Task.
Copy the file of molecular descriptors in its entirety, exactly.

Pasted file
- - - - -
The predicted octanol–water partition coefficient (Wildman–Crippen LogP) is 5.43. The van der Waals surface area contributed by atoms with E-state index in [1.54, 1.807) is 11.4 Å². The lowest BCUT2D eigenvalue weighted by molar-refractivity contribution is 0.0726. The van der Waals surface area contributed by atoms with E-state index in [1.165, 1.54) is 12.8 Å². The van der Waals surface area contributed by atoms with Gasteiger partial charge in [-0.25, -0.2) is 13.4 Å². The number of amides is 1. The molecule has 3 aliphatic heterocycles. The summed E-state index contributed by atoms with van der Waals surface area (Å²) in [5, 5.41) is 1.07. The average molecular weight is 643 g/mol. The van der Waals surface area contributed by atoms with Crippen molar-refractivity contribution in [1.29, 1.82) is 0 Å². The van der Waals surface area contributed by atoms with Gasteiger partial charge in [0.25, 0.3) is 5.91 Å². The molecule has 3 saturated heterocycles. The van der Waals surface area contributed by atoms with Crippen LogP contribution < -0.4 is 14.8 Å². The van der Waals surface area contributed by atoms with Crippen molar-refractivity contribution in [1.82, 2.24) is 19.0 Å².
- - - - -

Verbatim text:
The predicted octanol–water partition coefficient (Wildman–Crippen LogP) is 5.43. The van der Waals surface area contributed by atoms with E-state index in [1.54, 1.807) is 11.4 Å². The lowest BCUT2D eigenvalue weighted by molar-refractivity contribution is 0.0726. The van der Waals surface area contributed by atoms with E-state index in [1.165, 1.54) is 12.8 Å². The van der Waals surface area contributed by atoms with Gasteiger partial charge in [-0.25, -0.2) is 13.4 Å². The number of amides is 1. The molecule has 3 aliphatic heterocycles. The summed E-state index contributed by atoms with van der Waals surface area (Å²) in [5, 5.41) is 1.07. The average molecular weight is 643 g/mol. The van der Waals surface area contributed by atoms with Crippen molar-refractivity contribution in [1.29, 1.82) is 0 Å². The van der Waals surface area contributed by atoms with Gasteiger partial charge in [0.25, 0.3) is 5.91 Å². The molecule has 3 saturated heterocycles. The van der Waals surface area contributed by atoms with Crippen LogP contribution < -0.4 is 14.8 Å². The van der Waals surface area contributed by atoms with Crippen molar-refractivity contribution in [1.82, 2.24) is 19.0 Å².